Eddie Krawiec ends two-year winless drought with impressive Pro Stock Motorcycle victory


October 27, 2020

For the first time since the Brainerd event in 2018, a span of 26 months, Eddie Krawiec earned a Pro Stock Motorcycle Wally when he rode his Harley-Davidson FXDR to a final round win against Ryan Oehler at Houston Raceway Park. Appearing in his 85th career final, Krawiec nabbed career win No. 48 with a 6.801 to easily cover Oehler’s 6.905.

“I can tell you one thing; don’t take a Wally for granted because sometimes they don’t come,” said Krawiec, who had lost nine-straight final rounds following his Brainerd win, including five-straight against his teammate, Andrew Hines. “Sometimes it’s not what you because sometimes luck just rolls your way. With two plus years being out of it, it just feels good. I feel like I’ve accomplished everything I need to and don’t have to prove anyting. but  it’s nice just to get it done. There is a lot of great racers in the class and you can’t take anyting for granted. Take every win for what it is and enjoy it. We now have four or five bikes fighting for the championship so it’s great racing and it’s the way it should be.”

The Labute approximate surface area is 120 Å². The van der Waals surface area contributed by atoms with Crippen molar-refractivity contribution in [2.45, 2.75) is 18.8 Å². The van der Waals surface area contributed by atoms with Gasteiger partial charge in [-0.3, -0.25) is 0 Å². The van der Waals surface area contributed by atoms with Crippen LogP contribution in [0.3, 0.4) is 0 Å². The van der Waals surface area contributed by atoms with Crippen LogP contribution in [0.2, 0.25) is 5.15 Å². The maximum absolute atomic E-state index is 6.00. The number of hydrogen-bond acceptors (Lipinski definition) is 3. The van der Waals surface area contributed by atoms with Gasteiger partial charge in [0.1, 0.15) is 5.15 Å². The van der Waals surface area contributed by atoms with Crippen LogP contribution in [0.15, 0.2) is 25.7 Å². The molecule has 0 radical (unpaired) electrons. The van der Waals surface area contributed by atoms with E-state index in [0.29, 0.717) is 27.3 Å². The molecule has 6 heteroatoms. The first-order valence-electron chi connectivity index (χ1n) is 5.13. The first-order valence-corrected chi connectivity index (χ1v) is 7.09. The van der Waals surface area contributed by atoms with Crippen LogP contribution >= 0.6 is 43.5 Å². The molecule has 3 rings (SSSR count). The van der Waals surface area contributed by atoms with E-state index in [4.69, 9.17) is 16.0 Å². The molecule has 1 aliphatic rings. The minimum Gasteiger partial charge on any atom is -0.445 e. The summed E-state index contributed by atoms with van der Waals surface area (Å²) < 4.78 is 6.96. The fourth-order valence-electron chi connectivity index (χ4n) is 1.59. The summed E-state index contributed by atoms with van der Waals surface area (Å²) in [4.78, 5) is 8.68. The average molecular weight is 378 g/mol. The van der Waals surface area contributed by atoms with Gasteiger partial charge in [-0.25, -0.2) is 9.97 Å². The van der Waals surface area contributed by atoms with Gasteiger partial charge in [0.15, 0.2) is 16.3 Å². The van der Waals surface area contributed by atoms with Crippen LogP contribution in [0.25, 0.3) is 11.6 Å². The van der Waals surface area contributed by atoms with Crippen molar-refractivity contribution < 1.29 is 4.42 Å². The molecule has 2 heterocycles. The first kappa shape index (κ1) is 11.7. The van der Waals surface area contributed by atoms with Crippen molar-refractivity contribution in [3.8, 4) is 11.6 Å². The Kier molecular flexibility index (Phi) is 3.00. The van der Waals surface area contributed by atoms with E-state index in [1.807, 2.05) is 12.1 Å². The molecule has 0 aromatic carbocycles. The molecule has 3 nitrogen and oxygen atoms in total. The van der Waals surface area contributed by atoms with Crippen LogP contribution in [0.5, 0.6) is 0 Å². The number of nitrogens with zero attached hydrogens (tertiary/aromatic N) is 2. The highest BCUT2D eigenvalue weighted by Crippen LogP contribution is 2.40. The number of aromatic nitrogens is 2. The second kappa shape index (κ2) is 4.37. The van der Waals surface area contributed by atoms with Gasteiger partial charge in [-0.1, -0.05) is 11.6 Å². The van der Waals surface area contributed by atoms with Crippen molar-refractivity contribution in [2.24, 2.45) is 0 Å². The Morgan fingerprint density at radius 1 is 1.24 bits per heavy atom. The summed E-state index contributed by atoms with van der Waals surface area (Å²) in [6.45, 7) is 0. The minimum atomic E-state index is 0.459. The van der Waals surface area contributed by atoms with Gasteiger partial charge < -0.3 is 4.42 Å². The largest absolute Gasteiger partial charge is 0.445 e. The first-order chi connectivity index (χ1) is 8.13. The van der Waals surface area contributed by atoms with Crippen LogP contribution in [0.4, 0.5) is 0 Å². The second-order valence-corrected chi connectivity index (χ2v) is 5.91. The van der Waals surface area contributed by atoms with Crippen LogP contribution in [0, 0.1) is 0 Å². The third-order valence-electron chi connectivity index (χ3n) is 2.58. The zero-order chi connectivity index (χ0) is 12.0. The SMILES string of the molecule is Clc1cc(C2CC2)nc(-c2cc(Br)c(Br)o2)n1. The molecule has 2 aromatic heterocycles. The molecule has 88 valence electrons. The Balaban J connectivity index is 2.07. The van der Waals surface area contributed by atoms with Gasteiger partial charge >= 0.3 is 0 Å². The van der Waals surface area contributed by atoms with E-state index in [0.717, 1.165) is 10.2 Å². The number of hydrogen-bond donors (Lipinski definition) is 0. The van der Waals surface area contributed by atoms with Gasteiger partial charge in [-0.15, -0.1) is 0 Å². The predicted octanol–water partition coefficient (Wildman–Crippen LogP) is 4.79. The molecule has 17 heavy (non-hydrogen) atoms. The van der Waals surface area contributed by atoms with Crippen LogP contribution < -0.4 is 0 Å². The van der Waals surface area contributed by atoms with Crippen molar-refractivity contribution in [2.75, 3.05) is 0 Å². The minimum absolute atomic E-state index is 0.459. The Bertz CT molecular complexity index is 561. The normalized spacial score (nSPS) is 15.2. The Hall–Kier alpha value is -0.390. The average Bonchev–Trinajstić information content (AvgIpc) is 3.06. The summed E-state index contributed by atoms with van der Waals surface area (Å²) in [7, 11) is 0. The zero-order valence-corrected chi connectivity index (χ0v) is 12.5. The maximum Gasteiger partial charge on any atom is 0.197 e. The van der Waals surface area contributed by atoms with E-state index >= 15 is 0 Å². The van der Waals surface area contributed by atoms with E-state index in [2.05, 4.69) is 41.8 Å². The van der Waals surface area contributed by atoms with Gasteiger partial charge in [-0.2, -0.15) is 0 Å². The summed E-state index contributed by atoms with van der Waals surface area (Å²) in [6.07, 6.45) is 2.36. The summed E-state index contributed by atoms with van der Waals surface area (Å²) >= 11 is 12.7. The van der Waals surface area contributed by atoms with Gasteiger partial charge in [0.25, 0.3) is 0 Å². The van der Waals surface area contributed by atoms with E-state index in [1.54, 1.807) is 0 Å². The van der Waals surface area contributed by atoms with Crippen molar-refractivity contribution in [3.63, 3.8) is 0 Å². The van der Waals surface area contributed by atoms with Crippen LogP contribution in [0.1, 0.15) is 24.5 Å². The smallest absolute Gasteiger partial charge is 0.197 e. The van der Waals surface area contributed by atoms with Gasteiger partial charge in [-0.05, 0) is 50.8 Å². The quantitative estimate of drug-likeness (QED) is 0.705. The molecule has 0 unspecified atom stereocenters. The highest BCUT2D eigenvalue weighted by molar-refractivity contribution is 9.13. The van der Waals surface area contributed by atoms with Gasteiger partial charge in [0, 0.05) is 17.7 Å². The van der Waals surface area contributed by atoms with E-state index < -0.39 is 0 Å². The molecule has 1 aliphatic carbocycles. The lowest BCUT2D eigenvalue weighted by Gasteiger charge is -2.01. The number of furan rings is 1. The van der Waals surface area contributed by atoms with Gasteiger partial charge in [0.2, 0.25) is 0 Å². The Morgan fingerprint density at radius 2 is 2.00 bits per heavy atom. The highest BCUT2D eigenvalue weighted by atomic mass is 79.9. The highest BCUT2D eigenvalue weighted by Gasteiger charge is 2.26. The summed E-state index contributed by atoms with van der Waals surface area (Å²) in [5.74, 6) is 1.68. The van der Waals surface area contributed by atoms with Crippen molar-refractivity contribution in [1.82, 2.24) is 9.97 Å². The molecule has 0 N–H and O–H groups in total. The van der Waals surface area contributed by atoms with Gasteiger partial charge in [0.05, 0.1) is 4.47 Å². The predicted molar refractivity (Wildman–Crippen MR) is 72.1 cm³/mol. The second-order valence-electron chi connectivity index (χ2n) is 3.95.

Krawiec has been a strong qualifier at the first six events held this season but had little to show for it on race day other than three semifinal finishes. That changed in Houston. Krawiec continued to qualify well with a 6.799 that was good for the No. 3 spot but this time he was able to carry that momentum through race day with a consistent performance that included four runs between 6.801 and 6.818 in his wins against Michael Phillips, Dallas winner Jerry Savoie, Hector Arana Jr., and Oehler.

Coming into the Houston race, Krawiec probably didn’t give much thought to the prospect of winning a fifth championship but he currently finds himself tied with Scotty Pollacheck for second place, 78-points behind leader Matt Smith with the points-and-a-half bonus available next week in Las Vegas.

As for Oehler, it’s not as though anyone thought his first win earlier this year was a fluke, but just in case there was any doubt, the hard-charging privateer backed his Indy title up with a second final round appearance in Houston. Oehler was also very strong in qualifying with a fourth-best 6.808. Oehler then cleaned out some of the class’ heaviest hitters on his side of the ladder with wins against Hines and Smith. He use a .007 light to take a 6.85 to 6.81 holeshot win over Hines and then went to the final with a 6.85 after Smith’s Denso EBR slowed.